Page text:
Every expectant mother waits for that amazing moment when she sets eyes on her new baby. As the pregnancy draws to a close, the excitement and anticipation mounts by the day, sometimes causing impatient restlessness. Once the bundle of joy makes its much-awaited debut into the world, the beaming new parents can’t wait to take it back home with them to resume their family life with renewed vigour.
As I write this article, I am still revelling in the emotions a new mother feels during the challenging yet immensely rewarding time period following the birth of her baby.
However, the contentment I feel right now as I thank Allah (SWT) for culminating my pregnancy with well-being was not there during the first week following my daughter’s birth. After she was born, Allah (SWT) sent our way a trial that was a flicker of the trial faced by the mother of a Prophet thousands of years ago.
During labour, I was informed that I had infected amniotic fluid. My obstetrician firmly told me that as soon as the baby was born, she’d be hooked up to intravenous antibiotics, in order to preempt any risk to her life because of the blood infection.
After delivery, I barely got to hold her and do her tahneek – the sunnah of rubbing a pasty chewed date on her palate – before she was taken away to the nursery to have her blood tested; to be examined by the paediatrician, and to get her first dose of antibiotics.
Everything appeared normal when she was soon returned to us, all cleaned up and dressed, ready to be cuddled, fed and cooed over. Her antibiotic doses were to continue for two more days.
It was later, though, when I was being discharged from hospital, that the real blow came. The paediatric staff informed us that our baby’s blood had been tested again, and the results indicated that the antibiotic had not been effective and that her infection had increased. She needed to be administered a new antibiotic and monitored for its effect, necessitating her to stay back in hospital for at least a day more.
In short, I could leave, but I couldn’t take my baby home with me.
As this painful news sunk in, I felt as if my heart was tearing apart. I couldn’t imagine leaving my baby in a place away from me, in the care and trust of absolute strangers, and all that only two days after giving birth to her!
Before I knew it, tears poured down my face, as I sat in the hospital room with my bags packed, wondering how I could leave without my baby, putting her under the care of strangers.
That was when I thought of Prophet Musa’s (AS) mother, who was tested by Allah (SWT) with her infant son. She submitted to His command when she put Musa (AS) into a floating chest in a river:
“And We inspired the mother of Moses, saying: suckle him and, when you fear for him, then cast him into the river and fear not nor grieve. Lo! We shall bring him back to you and shall make him (one) of Our messengers.” [Al-Qasas:7]
I imagined how she could have done such a herculean task, when here was I, an emotional mess at the mere thought of leaving my baby in a secure environment for just a day. Even if baby Musa’s mother feared for his life, putting an infant into a chest and letting it float off in a river, trusting solely in Allah (SWT) that He will return it, is an action almost impossible to imagine any mother pulling off!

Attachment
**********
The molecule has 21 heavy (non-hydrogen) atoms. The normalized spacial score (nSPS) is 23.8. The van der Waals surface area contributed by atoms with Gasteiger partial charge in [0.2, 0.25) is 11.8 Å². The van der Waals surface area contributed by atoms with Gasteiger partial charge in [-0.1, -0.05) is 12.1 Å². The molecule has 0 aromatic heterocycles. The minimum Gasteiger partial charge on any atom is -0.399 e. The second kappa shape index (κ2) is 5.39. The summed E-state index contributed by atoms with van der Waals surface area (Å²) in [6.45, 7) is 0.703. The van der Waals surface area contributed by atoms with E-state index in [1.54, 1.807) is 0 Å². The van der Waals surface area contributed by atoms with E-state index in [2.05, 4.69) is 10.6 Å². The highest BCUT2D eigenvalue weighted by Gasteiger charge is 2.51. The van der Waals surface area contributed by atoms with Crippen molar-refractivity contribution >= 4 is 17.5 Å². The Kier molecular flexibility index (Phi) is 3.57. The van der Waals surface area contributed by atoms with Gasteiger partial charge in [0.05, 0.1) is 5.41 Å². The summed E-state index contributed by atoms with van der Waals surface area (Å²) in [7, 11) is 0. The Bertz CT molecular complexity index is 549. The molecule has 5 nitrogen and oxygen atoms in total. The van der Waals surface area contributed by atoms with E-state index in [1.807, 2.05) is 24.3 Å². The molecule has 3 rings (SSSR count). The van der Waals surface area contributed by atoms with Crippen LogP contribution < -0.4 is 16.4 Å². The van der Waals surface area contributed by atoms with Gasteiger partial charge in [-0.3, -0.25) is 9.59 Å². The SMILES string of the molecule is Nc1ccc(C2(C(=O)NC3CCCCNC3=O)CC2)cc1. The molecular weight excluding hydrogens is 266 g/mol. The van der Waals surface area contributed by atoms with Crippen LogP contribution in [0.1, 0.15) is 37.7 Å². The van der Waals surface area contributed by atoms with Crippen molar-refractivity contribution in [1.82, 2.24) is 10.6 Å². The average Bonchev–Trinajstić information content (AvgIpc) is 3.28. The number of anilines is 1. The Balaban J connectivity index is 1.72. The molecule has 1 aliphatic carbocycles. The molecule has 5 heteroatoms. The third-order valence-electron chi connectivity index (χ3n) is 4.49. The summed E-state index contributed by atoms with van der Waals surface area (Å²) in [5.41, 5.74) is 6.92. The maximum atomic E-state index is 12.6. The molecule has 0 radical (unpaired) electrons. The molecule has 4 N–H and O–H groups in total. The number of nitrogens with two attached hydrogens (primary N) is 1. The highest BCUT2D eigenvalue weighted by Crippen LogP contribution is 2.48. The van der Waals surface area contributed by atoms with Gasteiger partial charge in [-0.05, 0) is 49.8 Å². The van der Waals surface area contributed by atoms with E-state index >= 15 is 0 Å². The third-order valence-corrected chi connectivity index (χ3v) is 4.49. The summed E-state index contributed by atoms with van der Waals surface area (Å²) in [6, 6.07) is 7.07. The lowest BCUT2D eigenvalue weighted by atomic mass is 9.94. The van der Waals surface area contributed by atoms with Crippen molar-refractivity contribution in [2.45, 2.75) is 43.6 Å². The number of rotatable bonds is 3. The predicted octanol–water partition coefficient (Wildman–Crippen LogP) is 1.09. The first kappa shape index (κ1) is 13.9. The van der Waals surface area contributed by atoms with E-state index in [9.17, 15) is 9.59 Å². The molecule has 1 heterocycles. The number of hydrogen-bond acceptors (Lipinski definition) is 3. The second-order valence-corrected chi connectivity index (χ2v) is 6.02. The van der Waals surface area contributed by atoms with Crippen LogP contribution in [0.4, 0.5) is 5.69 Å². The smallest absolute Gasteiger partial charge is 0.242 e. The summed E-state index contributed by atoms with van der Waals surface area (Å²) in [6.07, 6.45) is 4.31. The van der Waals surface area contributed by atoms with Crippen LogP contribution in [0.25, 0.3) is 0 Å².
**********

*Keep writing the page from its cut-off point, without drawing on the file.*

Yet, she did it.
“And the heart of the mother of Moses became void, and she would have betrayed him if We had not fortified her heart, that she might be of the believers.” [Al-Qasas:10]
In this verse, Allah (SWT) uses the Arabic word “faarighaa” to describe the state of the heart of the mother of Musa after her baby disappeared. This word literally means “empty”.
Tafsir Ibn Kathir states: “Allah tells us how, when her child was lost in the river, the heart of Musa’s mother became empty, i.e., she could not think of any matter in this world except Musa. This was the view of Ibn `Abbas, Mujahid, `Ikrimah, Sa`id bin Jubayr, Abu `Ubaydah, Ad-Dahhak, Al-Hasan Al-Basri, Qatadah and others.”
I thought of this exact word when I sat crying in the hospital room, trying to keep negative thoughts at bay as they flashed through my mind, making my heart sink, “What if she doesn’t get better? What if the new antibiotic doesn’t work either? How will I pass the time away from her?”
Instead, I thought of how Allah (SWT) soon returned baby Musa to his mother, by making him reject the breast-milk of every foster mother who sought to nurse him:
“So We restored him to his mother that she might be comforted and not grieve, and that she might know that the promise of Allah is true. But most of them know not.” [Al-Qasas:13]
Thinking of the Divine words “….the promise of Allah is true. But most of them know not..”, as I made earnest du’a for my baby’s quick recovery, suddenly, I felt much better. A weight seemed to lift off my heart as I recited masnoon ruqyah over her before leaving her in the care of nursery staff and heading home. I wasn’t crying any more. A strange peace had descended upon me.
After 24 hours, her test results came out favourably and she was released.
For sure, the Qur’an is a miracle of Allah (SWT) – a true word comprising of signs that come alive inside believers’ hearts to relieve distress and bring about solace!
Sadaf Farooqi hopes that everyone can benefit from the Qur’an by recalling its verses to alleviate practical challenges in their lives.